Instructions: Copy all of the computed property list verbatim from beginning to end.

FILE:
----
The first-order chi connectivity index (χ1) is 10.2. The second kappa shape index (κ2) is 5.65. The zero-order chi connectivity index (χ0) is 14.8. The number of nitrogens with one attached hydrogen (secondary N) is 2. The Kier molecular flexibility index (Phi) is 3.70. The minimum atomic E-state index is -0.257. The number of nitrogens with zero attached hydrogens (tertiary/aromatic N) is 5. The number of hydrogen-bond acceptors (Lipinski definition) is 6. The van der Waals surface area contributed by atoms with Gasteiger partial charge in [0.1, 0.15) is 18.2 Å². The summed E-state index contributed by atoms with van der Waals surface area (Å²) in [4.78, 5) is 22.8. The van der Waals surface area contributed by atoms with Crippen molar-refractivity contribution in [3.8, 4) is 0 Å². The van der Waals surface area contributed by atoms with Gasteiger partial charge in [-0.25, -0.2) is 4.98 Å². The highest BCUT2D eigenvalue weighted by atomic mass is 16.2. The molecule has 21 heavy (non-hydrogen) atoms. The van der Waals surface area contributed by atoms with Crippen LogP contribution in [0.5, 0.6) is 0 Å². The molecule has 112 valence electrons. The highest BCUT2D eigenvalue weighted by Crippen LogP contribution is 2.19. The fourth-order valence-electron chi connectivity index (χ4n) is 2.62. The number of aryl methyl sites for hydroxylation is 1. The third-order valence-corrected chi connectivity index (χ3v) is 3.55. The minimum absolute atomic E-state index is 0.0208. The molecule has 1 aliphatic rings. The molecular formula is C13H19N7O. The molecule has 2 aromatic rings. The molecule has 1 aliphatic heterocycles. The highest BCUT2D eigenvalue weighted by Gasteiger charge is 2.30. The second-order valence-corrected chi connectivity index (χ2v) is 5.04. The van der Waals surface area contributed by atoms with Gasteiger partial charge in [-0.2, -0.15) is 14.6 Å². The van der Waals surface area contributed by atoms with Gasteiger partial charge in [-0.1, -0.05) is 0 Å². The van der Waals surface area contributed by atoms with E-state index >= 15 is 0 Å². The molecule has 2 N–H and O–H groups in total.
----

The first-order chi connectivity index (χ1) is 10.2. The second kappa shape index (κ2) is 5.65. The zero-order chi connectivity index (χ0) is 14.8. The number of nitrogens with one attached hydrogen (secondary N) is 2. The Kier molecular flexibility index (Phi) is 3.70. The minimum atomic E-state index is -0.257. The number of nitrogens with zero attached hydrogens (tertiary/aromatic N) is 5. The number of hydrogen-bond acceptors (Lipinski definition) is 6. The van der Waals surface area contributed by atoms with Gasteiger partial charge in [0.1, 0.15) is 18.2 Å². The summed E-state index contributed by atoms with van der Waals surface area (Å²) in [4.78, 5) is 22.8. The van der Waals surface area contributed by atoms with Crippen molar-refractivity contribution in [3.8, 4) is 0 Å². The van der Waals surface area contributed by atoms with Gasteiger partial charge in [-0.25, -0.2) is 4.98 Å². The highest BCUT2D eigenvalue weighted by atomic mass is 16.2. The molecule has 21 heavy (non-hydrogen) atoms. The van der Waals surface area contributed by atoms with Crippen LogP contribution in [0.5, 0.6) is 0 Å². The molecule has 112 valence electrons. The highest BCUT2D eigenvalue weighted by Crippen LogP contribution is 2.19. The fourth-order valence-electron chi connectivity index (χ4n) is 2.62. The number of aryl methyl sites for hydroxylation is 1. The third-order valence-corrected chi connectivity index (χ3v) is 3.55. The minimum absolute atomic E-state index is 0.0208. The molecule has 1 aliphatic rings. The molecular formula is C13H19N7O. The molecule has 2 aromatic rings. The molecule has 1 aliphatic heterocycles. The highest BCUT2D eigenvalue weighted by Gasteiger charge is 2.30. The second-order valence-corrected chi connectivity index (χ2v) is 5.04. The van der Waals surface area contributed by atoms with Gasteiger partial charge in [-0.2, -0.15) is 14.6 Å². The van der Waals surface area contributed by atoms with Gasteiger partial charge in [-0.1, -0.05) is 0 Å². The van der Waals surface area contributed by atoms with E-state index >= 15 is 0 Å². The molecule has 2 N–H and O–H groups in total.